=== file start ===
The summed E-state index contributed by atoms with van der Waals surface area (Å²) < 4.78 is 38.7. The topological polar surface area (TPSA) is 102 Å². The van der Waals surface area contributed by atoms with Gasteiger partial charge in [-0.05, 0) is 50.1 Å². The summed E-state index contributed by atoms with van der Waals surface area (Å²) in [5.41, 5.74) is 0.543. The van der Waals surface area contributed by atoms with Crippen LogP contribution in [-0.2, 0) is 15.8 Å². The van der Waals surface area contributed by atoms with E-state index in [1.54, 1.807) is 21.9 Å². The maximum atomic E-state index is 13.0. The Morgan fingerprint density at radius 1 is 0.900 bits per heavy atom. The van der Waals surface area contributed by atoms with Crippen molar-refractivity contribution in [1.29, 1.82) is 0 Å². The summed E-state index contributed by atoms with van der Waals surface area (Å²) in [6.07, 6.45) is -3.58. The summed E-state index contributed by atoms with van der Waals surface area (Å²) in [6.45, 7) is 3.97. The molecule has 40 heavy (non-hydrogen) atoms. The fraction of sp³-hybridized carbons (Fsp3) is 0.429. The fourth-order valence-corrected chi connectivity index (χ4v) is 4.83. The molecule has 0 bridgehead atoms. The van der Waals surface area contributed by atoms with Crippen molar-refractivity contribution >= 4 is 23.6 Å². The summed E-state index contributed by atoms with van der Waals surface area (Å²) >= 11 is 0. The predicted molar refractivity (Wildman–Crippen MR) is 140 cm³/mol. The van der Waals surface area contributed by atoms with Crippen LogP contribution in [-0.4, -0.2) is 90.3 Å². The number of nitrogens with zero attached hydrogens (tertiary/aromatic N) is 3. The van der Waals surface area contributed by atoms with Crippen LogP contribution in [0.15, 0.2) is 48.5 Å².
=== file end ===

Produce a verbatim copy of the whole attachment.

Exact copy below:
The summed E-state index contributed by atoms with van der Waals surface area (Å²) < 4.78 is 38.7. The topological polar surface area (TPSA) is 102 Å². The van der Waals surface area contributed by atoms with Gasteiger partial charge in [-0.05, 0) is 50.1 Å². The summed E-state index contributed by atoms with van der Waals surface area (Å²) in [5.41, 5.74) is 0.543. The van der Waals surface area contributed by atoms with Crippen LogP contribution in [-0.2, 0) is 15.8 Å². The van der Waals surface area contributed by atoms with E-state index in [1.54, 1.807) is 21.9 Å². The maximum atomic E-state index is 13.0. The Morgan fingerprint density at radius 1 is 0.900 bits per heavy atom. The van der Waals surface area contributed by atoms with Crippen molar-refractivity contribution in [1.29, 1.82) is 0 Å². The summed E-state index contributed by atoms with van der Waals surface area (Å²) in [6.07, 6.45) is -3.58. The summed E-state index contributed by atoms with van der Waals surface area (Å²) in [6.45, 7) is 3.97. The molecule has 40 heavy (non-hydrogen) atoms. The fraction of sp³-hybridized carbons (Fsp3) is 0.429. The fourth-order valence-corrected chi connectivity index (χ4v) is 4.83. The molecule has 0 bridgehead atoms. The van der Waals surface area contributed by atoms with Crippen molar-refractivity contribution >= 4 is 23.6 Å². The summed E-state index contributed by atoms with van der Waals surface area (Å²) >= 11 is 0. The predicted molar refractivity (Wildman–Crippen MR) is 140 cm³/mol. The van der Waals surface area contributed by atoms with Crippen LogP contribution in [-0.4, -0.2) is 90.3 Å². The number of nitrogens with zero attached hydrogens (tertiary/aromatic N) is 3. The van der Waals surface area contributed by atoms with Crippen LogP contribution in [0.15, 0.2) is 48.5 Å².